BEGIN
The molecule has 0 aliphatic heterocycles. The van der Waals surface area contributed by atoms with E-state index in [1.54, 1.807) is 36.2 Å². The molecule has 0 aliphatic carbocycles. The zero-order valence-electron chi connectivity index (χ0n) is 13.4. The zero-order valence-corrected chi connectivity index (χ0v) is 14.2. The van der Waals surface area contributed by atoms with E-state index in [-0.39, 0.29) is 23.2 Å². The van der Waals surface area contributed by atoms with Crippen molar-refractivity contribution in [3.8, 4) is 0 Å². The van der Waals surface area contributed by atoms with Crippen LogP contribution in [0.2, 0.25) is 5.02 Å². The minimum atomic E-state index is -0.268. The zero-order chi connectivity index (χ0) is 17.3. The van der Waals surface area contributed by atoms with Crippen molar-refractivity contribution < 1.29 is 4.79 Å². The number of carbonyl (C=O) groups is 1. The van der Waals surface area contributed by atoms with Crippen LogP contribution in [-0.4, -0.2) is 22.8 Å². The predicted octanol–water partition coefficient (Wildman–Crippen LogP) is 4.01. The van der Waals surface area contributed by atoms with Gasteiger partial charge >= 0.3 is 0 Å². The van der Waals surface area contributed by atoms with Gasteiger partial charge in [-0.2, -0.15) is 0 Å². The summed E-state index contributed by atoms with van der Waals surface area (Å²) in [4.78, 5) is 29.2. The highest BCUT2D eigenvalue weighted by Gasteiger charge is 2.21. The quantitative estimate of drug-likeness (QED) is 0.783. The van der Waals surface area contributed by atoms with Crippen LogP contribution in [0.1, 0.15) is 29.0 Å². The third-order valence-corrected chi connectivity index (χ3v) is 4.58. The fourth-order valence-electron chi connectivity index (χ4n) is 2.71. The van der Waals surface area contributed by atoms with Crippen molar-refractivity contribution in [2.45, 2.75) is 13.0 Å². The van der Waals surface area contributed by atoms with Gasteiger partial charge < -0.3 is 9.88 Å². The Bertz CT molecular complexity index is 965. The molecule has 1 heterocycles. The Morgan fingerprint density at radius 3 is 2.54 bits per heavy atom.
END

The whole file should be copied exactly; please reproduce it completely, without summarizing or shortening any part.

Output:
The molecule has 0 aliphatic heterocycles. The van der Waals surface area contributed by atoms with E-state index in [1.54, 1.807) is 36.2 Å². The molecule has 0 aliphatic carbocycles. The zero-order valence-electron chi connectivity index (χ0n) is 13.4. The zero-order valence-corrected chi connectivity index (χ0v) is 14.2. The van der Waals surface area contributed by atoms with E-state index in [-0.39, 0.29) is 23.2 Å². The van der Waals surface area contributed by atoms with Crippen molar-refractivity contribution in [3.8, 4) is 0 Å². The van der Waals surface area contributed by atoms with Crippen LogP contribution in [0.2, 0.25) is 5.02 Å². The minimum atomic E-state index is -0.268. The zero-order chi connectivity index (χ0) is 17.3. The van der Waals surface area contributed by atoms with Crippen molar-refractivity contribution < 1.29 is 4.79 Å². The number of carbonyl (C=O) groups is 1. The van der Waals surface area contributed by atoms with Crippen LogP contribution in [-0.4, -0.2) is 22.8 Å². The predicted octanol–water partition coefficient (Wildman–Crippen LogP) is 4.01. The van der Waals surface area contributed by atoms with Gasteiger partial charge >= 0.3 is 0 Å². The van der Waals surface area contributed by atoms with Gasteiger partial charge in [-0.2, -0.15) is 0 Å². The summed E-state index contributed by atoms with van der Waals surface area (Å²) in [4.78, 5) is 29.2. The highest BCUT2D eigenvalue weighted by Gasteiger charge is 2.21. The quantitative estimate of drug-likeness (QED) is 0.783. The van der Waals surface area contributed by atoms with Crippen LogP contribution in [0.1, 0.15) is 29.0 Å². The third-order valence-corrected chi connectivity index (χ3v) is 4.58. The fourth-order valence-electron chi connectivity index (χ4n) is 2.71. The van der Waals surface area contributed by atoms with Crippen molar-refractivity contribution in [2.45, 2.75) is 13.0 Å². The van der Waals surface area contributed by atoms with Gasteiger partial charge < -0.3 is 9.88 Å². The Bertz CT molecular complexity index is 965. The molecule has 1 heterocycles. The Morgan fingerprint density at radius 3 is 2.54 bits per heavy atom.